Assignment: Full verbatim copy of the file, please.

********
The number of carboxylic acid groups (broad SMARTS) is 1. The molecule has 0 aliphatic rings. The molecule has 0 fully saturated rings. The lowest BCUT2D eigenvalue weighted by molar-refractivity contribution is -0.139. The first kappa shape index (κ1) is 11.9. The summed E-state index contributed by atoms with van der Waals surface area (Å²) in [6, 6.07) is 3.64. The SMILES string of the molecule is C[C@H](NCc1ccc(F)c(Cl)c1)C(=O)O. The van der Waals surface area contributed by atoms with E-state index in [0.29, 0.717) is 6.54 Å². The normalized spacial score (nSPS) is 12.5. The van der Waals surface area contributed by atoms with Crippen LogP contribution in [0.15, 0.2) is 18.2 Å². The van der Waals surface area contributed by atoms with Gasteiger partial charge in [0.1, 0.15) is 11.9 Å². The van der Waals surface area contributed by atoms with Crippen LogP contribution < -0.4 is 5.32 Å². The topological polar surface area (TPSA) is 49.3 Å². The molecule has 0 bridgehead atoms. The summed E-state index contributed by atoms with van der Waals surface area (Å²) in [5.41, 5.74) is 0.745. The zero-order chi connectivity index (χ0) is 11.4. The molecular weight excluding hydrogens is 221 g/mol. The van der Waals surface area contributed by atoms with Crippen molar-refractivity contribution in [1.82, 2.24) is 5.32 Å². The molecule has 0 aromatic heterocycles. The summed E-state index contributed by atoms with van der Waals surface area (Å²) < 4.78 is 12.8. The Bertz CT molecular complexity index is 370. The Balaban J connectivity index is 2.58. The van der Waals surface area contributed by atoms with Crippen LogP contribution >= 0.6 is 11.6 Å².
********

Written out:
The number of carboxylic acid groups (broad SMARTS) is 1. The molecule has 0 aliphatic rings. The molecule has 0 fully saturated rings. The lowest BCUT2D eigenvalue weighted by molar-refractivity contribution is -0.139. The first kappa shape index (κ1) is 11.9. The summed E-state index contributed by atoms with van der Waals surface area (Å²) in [6, 6.07) is 3.64. The SMILES string of the molecule is C[C@H](NCc1ccc(F)c(Cl)c1)C(=O)O. The van der Waals surface area contributed by atoms with E-state index in [0.29, 0.717) is 6.54 Å². The normalized spacial score (nSPS) is 12.5. The van der Waals surface area contributed by atoms with Crippen LogP contribution in [0.15, 0.2) is 18.2 Å². The van der Waals surface area contributed by atoms with Gasteiger partial charge in [0.1, 0.15) is 11.9 Å². The van der Waals surface area contributed by atoms with Crippen LogP contribution < -0.4 is 5.32 Å². The topological polar surface area (TPSA) is 49.3 Å². The molecule has 0 bridgehead atoms. The summed E-state index contributed by atoms with van der Waals surface area (Å²) in [5.41, 5.74) is 0.745. The zero-order chi connectivity index (χ0) is 11.4. The molecular weight excluding hydrogens is 221 g/mol. The van der Waals surface area contributed by atoms with Crippen molar-refractivity contribution in [1.82, 2.24) is 5.32 Å². The molecule has 0 aromatic heterocycles. The summed E-state index contributed by atoms with van der Waals surface area (Å²) < 4.78 is 12.8. The Bertz CT molecular complexity index is 370. The Balaban J connectivity index is 2.58. The van der Waals surface area contributed by atoms with Crippen LogP contribution >= 0.6 is 11.6 Å².